How you prepare

You might decide on your own that you want to try cognitive behavioral therapy. Or a doctor or someone else may suggest therapy to you. Here's how to get started:

  • Find a therapist. You can get a referral from a doctor, health insurance plan, friend or other trusted source. Many employers offer counseling services or referrals through employee assistance programs (EAPs). Or you can find a therapist on your own — for instance, through a local or state psychological association or by searching the Internet.
  • Understand the costs. If you have health insurance, find out what coverage it offers for psychotherapy. Some health plans cover only a certain number of therapy sessions a year. Also, talk to your therapist about fees and payment options.
  • Review your concerns. Before your first appointment, think about what issues you'd like to work on. While you can also sort this out with your therapist, having some sense in advance may provide a starting point.

Check qualifications

Psychotherapist is a general term, rather than a job title or indication of education, training or licensure. Examples of psychotherapists include psychiatrists, psychologists, licensed professional counselors, licensed social workers, licensed marriage and family therapists, psychiatric nurses, or other licensed professionals with mental health training.

Before seeing a psychotherapist, check his or her:

  • Background and education. Trained psychotherapists can have a number of different job titles, depending on their education and role. Most have a master's or doctoral degree with specific training in psychological counseling. Medical doctors who specialize in mental health (psychiatrists) can prescribe medications as well as provide psychotherapy.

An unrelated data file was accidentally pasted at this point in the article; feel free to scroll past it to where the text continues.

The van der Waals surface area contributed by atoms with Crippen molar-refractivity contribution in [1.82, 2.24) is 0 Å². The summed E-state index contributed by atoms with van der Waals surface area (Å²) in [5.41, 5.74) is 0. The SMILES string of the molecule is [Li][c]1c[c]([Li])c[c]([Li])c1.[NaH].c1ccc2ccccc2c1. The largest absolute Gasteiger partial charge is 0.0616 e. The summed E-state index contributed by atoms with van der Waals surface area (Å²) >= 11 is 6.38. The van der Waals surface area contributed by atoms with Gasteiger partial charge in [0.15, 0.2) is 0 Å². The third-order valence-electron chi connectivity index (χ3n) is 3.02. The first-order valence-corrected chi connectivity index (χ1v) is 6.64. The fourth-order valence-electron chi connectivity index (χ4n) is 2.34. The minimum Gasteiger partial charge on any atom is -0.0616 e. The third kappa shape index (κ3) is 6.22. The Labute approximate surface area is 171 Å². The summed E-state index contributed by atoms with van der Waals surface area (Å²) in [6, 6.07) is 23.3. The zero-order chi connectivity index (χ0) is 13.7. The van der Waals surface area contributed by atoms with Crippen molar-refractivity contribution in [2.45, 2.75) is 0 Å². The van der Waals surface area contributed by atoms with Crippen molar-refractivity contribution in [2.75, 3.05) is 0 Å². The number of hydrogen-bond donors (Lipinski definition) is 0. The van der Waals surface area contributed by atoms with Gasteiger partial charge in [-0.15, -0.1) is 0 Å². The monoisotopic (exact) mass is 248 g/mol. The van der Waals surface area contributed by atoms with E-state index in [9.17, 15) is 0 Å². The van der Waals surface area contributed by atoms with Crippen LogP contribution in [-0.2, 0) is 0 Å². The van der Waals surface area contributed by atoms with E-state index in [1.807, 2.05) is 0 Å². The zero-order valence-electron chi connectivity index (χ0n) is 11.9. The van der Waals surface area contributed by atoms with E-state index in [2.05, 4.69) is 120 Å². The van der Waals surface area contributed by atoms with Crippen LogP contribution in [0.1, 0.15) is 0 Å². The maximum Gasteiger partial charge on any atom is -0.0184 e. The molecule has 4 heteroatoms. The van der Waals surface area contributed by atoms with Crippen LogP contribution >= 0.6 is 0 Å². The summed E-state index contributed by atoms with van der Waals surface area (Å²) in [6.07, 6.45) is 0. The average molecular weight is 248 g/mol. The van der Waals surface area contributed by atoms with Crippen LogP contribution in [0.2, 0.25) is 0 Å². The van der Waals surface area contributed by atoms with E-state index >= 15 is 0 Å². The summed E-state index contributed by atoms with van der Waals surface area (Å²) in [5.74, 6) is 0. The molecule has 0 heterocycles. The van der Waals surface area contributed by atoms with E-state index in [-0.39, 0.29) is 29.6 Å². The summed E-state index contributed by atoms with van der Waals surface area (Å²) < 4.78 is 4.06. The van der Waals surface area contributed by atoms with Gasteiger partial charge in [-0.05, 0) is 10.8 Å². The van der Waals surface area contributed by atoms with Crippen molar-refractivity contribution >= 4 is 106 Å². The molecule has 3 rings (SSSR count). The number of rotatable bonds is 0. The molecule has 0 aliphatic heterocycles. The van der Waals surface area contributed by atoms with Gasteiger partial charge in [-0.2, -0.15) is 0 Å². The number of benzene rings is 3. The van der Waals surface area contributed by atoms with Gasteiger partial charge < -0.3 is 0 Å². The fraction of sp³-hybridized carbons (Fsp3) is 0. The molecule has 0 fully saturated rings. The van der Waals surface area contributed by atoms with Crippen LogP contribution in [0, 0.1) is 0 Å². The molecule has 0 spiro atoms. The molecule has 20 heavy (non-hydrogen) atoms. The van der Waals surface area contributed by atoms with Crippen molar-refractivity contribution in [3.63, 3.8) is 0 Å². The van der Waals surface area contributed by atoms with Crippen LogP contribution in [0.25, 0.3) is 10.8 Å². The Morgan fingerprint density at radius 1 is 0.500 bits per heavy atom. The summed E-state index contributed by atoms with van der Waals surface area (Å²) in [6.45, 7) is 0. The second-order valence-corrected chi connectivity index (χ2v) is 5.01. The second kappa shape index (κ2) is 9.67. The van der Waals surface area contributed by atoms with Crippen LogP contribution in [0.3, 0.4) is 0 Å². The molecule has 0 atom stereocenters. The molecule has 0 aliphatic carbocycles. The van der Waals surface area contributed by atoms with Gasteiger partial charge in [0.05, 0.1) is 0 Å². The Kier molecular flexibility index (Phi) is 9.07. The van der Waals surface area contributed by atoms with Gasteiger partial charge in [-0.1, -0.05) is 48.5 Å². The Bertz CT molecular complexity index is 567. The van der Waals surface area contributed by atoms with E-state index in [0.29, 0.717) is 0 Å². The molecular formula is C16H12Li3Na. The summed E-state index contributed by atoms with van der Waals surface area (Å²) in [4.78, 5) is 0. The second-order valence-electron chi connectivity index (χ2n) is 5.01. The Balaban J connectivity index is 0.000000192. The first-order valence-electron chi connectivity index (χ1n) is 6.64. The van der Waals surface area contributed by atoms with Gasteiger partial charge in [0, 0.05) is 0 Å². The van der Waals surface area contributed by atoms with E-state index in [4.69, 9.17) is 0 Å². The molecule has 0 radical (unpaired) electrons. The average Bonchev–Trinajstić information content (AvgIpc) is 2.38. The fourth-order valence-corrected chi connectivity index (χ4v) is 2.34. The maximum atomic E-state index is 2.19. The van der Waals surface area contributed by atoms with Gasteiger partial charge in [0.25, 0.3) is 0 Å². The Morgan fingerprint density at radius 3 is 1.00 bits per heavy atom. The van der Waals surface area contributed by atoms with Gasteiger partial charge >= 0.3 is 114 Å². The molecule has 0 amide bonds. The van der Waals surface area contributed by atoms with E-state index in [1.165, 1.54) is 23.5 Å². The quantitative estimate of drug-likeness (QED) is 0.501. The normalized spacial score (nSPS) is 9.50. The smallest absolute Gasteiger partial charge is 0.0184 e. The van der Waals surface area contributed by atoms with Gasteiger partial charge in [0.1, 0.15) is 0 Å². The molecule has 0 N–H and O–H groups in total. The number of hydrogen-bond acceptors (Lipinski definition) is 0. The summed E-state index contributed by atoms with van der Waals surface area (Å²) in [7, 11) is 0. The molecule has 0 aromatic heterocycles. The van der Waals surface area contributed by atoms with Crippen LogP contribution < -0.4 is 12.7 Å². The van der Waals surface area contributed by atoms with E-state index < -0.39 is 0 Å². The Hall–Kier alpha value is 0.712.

• Certification and licensing. Make sure that the therapist you choose meets state certification and licensing requirements for his or her particular discipline.
  • Area of expertise. Ask whether the therapist has expertise and experience treating your symptoms or your area of concern, such as eating disorders or PTSD.

The key is to find a skilled therapist who can match the type and intensity of therapy with your needs.

Feb. 23, 2016
References
  1. Lebow J. Overview of psychotherapies. http://www.uptodate.com/home. Accessed Jan. 11, 2016.
  2. Cognitive-behavioral therapy. National Association of Cognitive-Behavioral Therapists. http://www.nacbt.org/whatiscbt.htm. Accessed Jan. 10, 2016.
  3. Psychotherapy. National Alliance on Mental Illness. https://www.nami.org/Learn-More/Treatment/Psychotherapy. Accessed Jan. 10, 2016.
  4. Understanding psychotherapy and how it works. American Psychological Association. http://www.apa.org/helpcenter/understanding-psychotherapy.aspx. Accessed Jan. 11, 2016.
  5. Ethical principles of psychologists and code of conduct: Including 2010 amendments. American Psychological Association. http://www.apa.org/ethics/code/index.aspx. Accessed Jan. 11, 2016.
  6. Psychotherapies. National Institute of Mental Health. http://www.nimh.nih.gov/health/topics/psychotherapies/index.shtml. Accessed Jan. 11, 2016.
  7. PTSD: National Center for PTSD — Types of therapists. U.S. Department of Veterans Affairs. http://www.ptsd.va.gov/public/treatment/therapy-med/types_of_therapists.asp. Accessed Jan. 11, 2016.
  8. PTSD: National Center for PTSD — Choosing a therapist. U.S. Department of Veterans Affairs. http://www.ptsd.va.gov/public/treatment/therapy-med/choosing_a_therapist.asp. Accessed Jan. 11, 2016.
  9. HIPPA privacy rule and sharing information related to mental health. HHS.gov. http://www.hhs.gov/hipaa/for-professionals/special-topics/mental-health/index.html. Accessed Jan. 11, 2016.
  10. Hall-Flavin DK (expert opinion). Mayo Clinic, Rochester, Minn. Jan. 21, 2016.